27. 27. Dillon LM, Williams SL, Hida A, Peacock JD, Prolla TA, Lincoln J, et al. Increased mitochondrial biogenesis in muscle improves aging phenotypes in the mtDNA mutator mouse. Hum Mol Genet. 2012;21(10):2288–97. pmid:22357654
  28. 28. Ni T, Wei G, Shen T, Han M, Lian Y, Fu H, et al. MitoRCA-seq reveals unbalanced cytocine to thymine transition in Polg mutant mice. Sci Rep. 2015;5:12049. pmid:26212336
  29. 29. Jenuth JP, Peterson AC, Fu K, Shoubridge EA. Random genetic drift in the female germline explains the rapid segregation of mammalian mitochondrial DNA. Nat Genet. 1996;14(2):146–51. pmid:8841183
  30. 30. Yao YG, Ogasawara Y, Kajigaya S, Molldrem JJ, Falcao RP, Pintao MC, et al. Mitochondrial DNA sequence variation in single cells from leukemia patients. Blood. 2007;109(2):756–62. pmid:16946307
  31. 31. Elson JL, Samuels DC, Turnbull DM, Chinnery PF. Random intracellular drift explains the clonal expansion of mitochondrial DNA mutations with age. Am J Hum Genet. 2001;68(3):802–6. pmid:11179029
  32. 32. Payne BA, Wilson IJ, Hateley CA, Horvath R, Santibanez-Koref M, Samuels DC, et al. Mitochondrial aging is accelerated by anti-retroviral therapy through the clonal expansion of mtDNA mutations. Nat Genet. 2011;43(8):806–10. pmid:21706004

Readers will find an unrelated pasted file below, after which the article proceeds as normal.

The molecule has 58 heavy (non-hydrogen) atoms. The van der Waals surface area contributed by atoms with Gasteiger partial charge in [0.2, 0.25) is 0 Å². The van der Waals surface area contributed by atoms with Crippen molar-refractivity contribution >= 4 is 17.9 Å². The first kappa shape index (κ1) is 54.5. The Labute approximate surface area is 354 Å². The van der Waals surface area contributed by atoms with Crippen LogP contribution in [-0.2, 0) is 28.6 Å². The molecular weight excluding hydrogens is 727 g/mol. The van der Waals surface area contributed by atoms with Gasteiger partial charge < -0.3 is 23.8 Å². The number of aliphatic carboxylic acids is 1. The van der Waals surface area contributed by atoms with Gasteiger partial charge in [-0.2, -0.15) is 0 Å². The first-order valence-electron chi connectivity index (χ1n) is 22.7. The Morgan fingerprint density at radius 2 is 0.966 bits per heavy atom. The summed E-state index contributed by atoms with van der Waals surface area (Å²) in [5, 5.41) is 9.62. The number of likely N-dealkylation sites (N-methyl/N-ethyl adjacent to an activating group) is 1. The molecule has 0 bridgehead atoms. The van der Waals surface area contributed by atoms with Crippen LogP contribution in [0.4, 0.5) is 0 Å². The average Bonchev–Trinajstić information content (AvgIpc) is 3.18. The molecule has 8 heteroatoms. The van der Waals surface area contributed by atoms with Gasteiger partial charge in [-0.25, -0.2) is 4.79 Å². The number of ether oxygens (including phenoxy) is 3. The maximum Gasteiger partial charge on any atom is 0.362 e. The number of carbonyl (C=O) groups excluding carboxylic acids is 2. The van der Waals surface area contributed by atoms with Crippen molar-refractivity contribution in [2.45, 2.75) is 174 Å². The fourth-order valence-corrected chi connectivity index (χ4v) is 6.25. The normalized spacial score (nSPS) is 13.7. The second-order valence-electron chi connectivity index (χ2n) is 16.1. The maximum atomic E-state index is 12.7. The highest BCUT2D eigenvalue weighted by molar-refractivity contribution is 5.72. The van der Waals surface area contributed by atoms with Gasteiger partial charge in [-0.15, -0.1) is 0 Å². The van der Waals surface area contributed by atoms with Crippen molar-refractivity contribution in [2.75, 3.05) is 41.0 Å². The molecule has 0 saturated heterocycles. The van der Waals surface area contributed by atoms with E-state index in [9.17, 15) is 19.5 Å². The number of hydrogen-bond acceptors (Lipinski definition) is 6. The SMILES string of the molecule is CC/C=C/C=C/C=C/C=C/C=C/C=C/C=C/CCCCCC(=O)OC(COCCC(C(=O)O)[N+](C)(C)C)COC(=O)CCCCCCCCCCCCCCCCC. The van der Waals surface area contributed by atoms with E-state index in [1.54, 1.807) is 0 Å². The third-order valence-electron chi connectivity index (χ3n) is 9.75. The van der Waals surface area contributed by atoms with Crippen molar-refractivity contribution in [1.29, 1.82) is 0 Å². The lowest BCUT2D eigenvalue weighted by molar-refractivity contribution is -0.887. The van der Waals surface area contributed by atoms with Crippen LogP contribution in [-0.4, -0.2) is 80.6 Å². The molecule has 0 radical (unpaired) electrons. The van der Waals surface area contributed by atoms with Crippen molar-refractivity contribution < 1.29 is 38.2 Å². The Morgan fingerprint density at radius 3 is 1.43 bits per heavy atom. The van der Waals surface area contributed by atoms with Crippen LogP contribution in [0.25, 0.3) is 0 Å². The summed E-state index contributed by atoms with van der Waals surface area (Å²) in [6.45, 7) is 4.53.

33. 33. Gekeler J, Zsurka G, Kunz WS, Preuss SF, Klussmann JP, Guntinas-Lichius O, et al. Clonal expansion of different mtDNA variants without selective advantage in solid tumors. Mutat Res. 2009;662(1–2):28–32. pmid:19114048
  34. 34. Wai T, Teoli D, Shoubridge EA. The mitochondrial DNA genetic bottleneck results from replication of a subpopulation of genomes. Nat Genet. 2008;40(12):1484–8. pmid:19029901
  35. 35. Edgar D, Shabalina I, Camara Y, Wredenberg A, Calvaruso MA, Nijtmans L, et al. Random point mutations with major effects on protein-coding genes are the driving force behind premature aging in mtDNA mutator mice. Cell Metab. 2009;10(2):131–8. pmid:19656491
  36. 36. Ishikawa K, Kasahara A, Watanabe N, Nakada K, Sato A, Suda Y, et al. Application of ES cells for generation of respiration-deficient mice carrying mtDNA with a large-scale deletion. Biochem Biophys Res Commun. 2005;333(2):590–5. pmid:15953585